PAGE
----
- Parallel, synchronized machining of a workpiece by robot and machine tool (e.g. precision turning with machine, simultaneous robot-based deburring)

In addition to the technological scenarios mentioned as examples, the robots can of course continue to be used for conventional automation tasks such as handling or quality inspection. For this purpose, the robot must of course be equipped with the necessary technical systems (e.g. by changing systems).

4 Challenges and actual works

The realization of the robot-machine tool collaboration requires various research and development activities. It needs also novel strategies and fast CAM solutions to optimally break down a process chain to the involved systems. Such a CAM solution and the corresponding simulation tools are not available today. Furthermore, the strategy needs fast solutions for optimal (re-)configuration or (re-)allocation of the involved systems on the plant level as well as solutions for fast NC control coupling. To solve this, there is the need to describe the systems skills and to define skill levels of the systems. Together with technological and plant planning parameters, this will result in a very huge amount of thinkable combinations of machining and manufacturing scenarios. To handle the complexity and to find an optimal solution in an efficient way, AI-based optimization becomes a key technology. The main questions to be answered by optimization are.

- Which machining operation combination (or tool combination) would be the best?

- Which operation sequence would be the best?

- Which robot-machine combination should be selected?

And this under the consideration, that machine and robot are partly working together in parallel or in serial and that all machines and robots should preferable work at its maximum capacity. Thus, together with CAM simulation and PLANT simulation optimization circles (Figure 2) will be built to find the optimal parameter setup.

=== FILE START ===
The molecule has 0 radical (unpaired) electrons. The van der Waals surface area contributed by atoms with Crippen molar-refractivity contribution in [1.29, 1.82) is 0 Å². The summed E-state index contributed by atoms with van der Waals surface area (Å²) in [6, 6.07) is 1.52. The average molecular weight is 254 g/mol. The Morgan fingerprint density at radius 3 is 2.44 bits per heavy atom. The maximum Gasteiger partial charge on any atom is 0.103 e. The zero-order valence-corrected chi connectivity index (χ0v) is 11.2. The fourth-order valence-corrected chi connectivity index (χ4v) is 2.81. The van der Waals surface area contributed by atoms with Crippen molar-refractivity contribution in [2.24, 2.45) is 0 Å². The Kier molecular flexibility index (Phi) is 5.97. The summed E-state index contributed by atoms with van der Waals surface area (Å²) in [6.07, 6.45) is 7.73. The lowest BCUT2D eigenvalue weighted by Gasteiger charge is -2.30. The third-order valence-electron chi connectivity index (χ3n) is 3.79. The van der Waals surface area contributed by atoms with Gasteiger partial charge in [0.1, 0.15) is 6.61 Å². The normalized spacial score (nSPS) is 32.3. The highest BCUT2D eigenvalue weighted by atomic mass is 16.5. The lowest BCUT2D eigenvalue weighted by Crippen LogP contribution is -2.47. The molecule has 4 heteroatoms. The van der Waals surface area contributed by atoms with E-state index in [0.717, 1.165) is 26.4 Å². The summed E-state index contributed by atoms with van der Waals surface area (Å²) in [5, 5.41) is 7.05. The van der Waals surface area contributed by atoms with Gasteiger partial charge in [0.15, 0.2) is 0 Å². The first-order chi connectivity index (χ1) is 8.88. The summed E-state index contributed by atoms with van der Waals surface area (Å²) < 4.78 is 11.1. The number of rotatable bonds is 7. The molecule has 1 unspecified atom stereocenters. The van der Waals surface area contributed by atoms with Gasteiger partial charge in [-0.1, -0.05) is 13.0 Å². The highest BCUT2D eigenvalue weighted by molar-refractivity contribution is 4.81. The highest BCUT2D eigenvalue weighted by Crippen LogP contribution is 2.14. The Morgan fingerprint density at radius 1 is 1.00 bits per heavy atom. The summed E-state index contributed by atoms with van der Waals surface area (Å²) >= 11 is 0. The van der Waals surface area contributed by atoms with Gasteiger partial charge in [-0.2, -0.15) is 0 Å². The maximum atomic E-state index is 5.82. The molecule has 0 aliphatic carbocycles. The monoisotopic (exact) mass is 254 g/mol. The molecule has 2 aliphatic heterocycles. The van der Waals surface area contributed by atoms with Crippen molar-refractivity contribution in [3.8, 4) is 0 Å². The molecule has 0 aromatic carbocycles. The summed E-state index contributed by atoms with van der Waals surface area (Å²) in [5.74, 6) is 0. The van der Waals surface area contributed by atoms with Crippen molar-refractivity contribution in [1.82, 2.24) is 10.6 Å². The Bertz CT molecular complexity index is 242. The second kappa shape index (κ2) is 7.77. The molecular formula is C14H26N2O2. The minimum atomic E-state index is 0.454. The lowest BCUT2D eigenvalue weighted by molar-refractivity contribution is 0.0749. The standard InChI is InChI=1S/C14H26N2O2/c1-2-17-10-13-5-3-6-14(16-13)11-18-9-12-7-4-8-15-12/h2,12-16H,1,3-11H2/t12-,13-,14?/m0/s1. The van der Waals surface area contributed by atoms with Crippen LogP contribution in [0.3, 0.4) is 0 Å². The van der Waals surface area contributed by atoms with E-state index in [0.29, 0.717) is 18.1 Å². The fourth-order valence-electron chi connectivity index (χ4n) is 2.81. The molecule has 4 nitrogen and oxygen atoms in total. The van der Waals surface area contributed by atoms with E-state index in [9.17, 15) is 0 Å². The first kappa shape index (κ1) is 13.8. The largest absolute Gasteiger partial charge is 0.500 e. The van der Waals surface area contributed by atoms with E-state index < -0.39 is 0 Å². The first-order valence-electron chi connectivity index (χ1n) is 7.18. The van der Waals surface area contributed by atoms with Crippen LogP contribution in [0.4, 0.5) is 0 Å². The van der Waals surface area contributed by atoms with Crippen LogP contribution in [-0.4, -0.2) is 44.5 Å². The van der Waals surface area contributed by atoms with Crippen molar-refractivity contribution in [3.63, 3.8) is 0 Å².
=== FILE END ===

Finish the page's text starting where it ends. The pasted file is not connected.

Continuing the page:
FIGURE 2. Optimization loops to find the best manufacturing scenarios.

The inner optimization loop optimizes technological parameters, based on CAM simulation. The main optimization criterion is the machining time, which is also given to PLANT simulation. Here the various robot-machine combinations and its effects on the overall production of a plant will be simulated and optimised in the outer optimization loop. The used optimization algorithms are using artificial intelligence and are based on neural networks and genetic algorithms. The self-learning functionalities allow a significant reduction of needed optimization loops to find the optimum and its performance will increase by every new optimization task.

For the manufacturing optimization described, however, a number of other requirements must be fulfilled. One of them is the control system. It seems to make sense that each system retains its own NC control. However, the controller must be coupled together. This control coupling approach increases flexibility in production, both acutely and in the future by.

- Easy upgrade of existing machine tools and machining centres to a flexible production cell as basic equipment for matrix production

- Robots can be flexibly coupled to different machines, which increases the potential for versatility on the shop floor level

- The different systems can each be equipped with their optimal control

The control-related robot-machine coupling is implemented by coupling the two NC controllers using a Profinet (PN) connection (PN/PN coupling). The synchronization takes place both at the PLC level and at the NC level. Coupling at NC level is necessary to enable synchronized machining on a single workpiece. For this purpose, synchronization takes place at compile cycle level for synchronization in the position controller cycle.

An integrated CAM programming is the basis for the optimal splitting of the manufacturing tasks to the systems involved, for collision considerations and finally the generation of the G-codes. For this purpose, a CAM plugin for autodesk® products is being developed in order to take into account two independent but simultaneously working tool systems. The assignment of necessary machining operations is feature-based. The feature approach is necessary as an orientation for the optimizer, which should nevertheless be open to external (digitized) planning suggestions in order to also incorporate the experience of operators and planners. The optimizer’s suggestion regarding the sequence, combination and parameterization of the machining tasks is then simulated in the CAM system. The result of the simulation is the digital output of key performance parameters (KPIs) for further optimization. The focus of the KPIs is on the processing time, which must be minimized. However, other criteria are also conceivable, such as energy requirements, tool wear or quality.